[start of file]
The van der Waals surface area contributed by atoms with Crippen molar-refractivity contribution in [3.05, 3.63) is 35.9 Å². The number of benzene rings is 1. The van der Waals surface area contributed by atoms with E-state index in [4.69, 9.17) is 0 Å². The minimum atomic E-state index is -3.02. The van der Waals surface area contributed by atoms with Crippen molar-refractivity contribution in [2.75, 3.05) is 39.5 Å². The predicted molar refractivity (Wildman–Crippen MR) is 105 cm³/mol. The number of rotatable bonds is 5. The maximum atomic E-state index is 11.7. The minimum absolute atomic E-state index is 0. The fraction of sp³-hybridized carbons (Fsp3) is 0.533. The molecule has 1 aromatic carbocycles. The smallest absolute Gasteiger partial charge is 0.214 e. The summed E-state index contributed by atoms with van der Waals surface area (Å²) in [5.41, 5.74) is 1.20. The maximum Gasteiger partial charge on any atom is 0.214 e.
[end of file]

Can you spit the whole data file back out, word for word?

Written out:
The van der Waals surface area contributed by atoms with Crippen molar-refractivity contribution in [3.05, 3.63) is 35.9 Å². The number of benzene rings is 1. The van der Waals surface area contributed by atoms with E-state index in [4.69, 9.17) is 0 Å². The minimum atomic E-state index is -3.02. The van der Waals surface area contributed by atoms with Crippen molar-refractivity contribution in [2.75, 3.05) is 39.5 Å². The predicted molar refractivity (Wildman–Crippen MR) is 105 cm³/mol. The number of rotatable bonds is 5. The maximum atomic E-state index is 11.7. The minimum absolute atomic E-state index is 0. The fraction of sp³-hybridized carbons (Fsp3) is 0.533. The molecule has 1 aromatic carbocycles. The smallest absolute Gasteiger partial charge is 0.214 e. The summed E-state index contributed by atoms with van der Waals surface area (Å²) in [5.41, 5.74) is 1.20. The maximum Gasteiger partial charge on any atom is 0.214 e.